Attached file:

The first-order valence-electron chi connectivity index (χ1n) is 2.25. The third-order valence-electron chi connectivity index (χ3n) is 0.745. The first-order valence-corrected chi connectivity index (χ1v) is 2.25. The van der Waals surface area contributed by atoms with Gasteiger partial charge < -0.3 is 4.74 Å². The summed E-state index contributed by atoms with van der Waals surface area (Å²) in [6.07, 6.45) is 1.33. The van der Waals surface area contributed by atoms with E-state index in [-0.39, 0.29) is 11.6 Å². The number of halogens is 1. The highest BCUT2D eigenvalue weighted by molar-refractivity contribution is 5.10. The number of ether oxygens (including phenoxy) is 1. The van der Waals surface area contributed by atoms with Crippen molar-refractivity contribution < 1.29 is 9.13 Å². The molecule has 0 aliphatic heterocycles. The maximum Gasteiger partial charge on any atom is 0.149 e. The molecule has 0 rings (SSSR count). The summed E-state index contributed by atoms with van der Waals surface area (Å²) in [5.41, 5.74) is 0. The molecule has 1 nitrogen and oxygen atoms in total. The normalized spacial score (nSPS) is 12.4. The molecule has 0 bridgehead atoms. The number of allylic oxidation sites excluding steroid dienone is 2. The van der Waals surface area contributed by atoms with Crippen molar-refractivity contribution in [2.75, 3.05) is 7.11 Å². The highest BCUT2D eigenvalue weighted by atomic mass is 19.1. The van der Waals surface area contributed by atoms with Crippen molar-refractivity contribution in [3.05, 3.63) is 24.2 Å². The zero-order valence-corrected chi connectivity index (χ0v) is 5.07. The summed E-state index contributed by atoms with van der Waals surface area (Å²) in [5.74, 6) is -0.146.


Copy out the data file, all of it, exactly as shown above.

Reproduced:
The first-order valence-electron chi connectivity index (χ1n) is 2.25. The third-order valence-electron chi connectivity index (χ3n) is 0.745. The first-order valence-corrected chi connectivity index (χ1v) is 2.25. The van der Waals surface area contributed by atoms with Gasteiger partial charge < -0.3 is 4.74 Å². The summed E-state index contributed by atoms with van der Waals surface area (Å²) in [6.07, 6.45) is 1.33. The van der Waals surface area contributed by atoms with E-state index in [-0.39, 0.29) is 11.6 Å². The number of halogens is 1. The highest BCUT2D eigenvalue weighted by molar-refractivity contribution is 5.10. The number of ether oxygens (including phenoxy) is 1. The van der Waals surface area contributed by atoms with Crippen molar-refractivity contribution < 1.29 is 9.13 Å². The molecule has 0 aliphatic heterocycles. The maximum Gasteiger partial charge on any atom is 0.149 e. The molecule has 0 rings (SSSR count). The summed E-state index contributed by atoms with van der Waals surface area (Å²) in [5.41, 5.74) is 0. The molecule has 1 nitrogen and oxygen atoms in total. The normalized spacial score (nSPS) is 12.4. The molecule has 0 bridgehead atoms. The number of allylic oxidation sites excluding steroid dienone is 2. The van der Waals surface area contributed by atoms with Crippen molar-refractivity contribution in [2.75, 3.05) is 7.11 Å². The highest BCUT2D eigenvalue weighted by atomic mass is 19.1. The van der Waals surface area contributed by atoms with Crippen molar-refractivity contribution in [3.05, 3.63) is 24.2 Å². The zero-order valence-corrected chi connectivity index (χ0v) is 5.07. The summed E-state index contributed by atoms with van der Waals surface area (Å²) in [5.74, 6) is -0.146.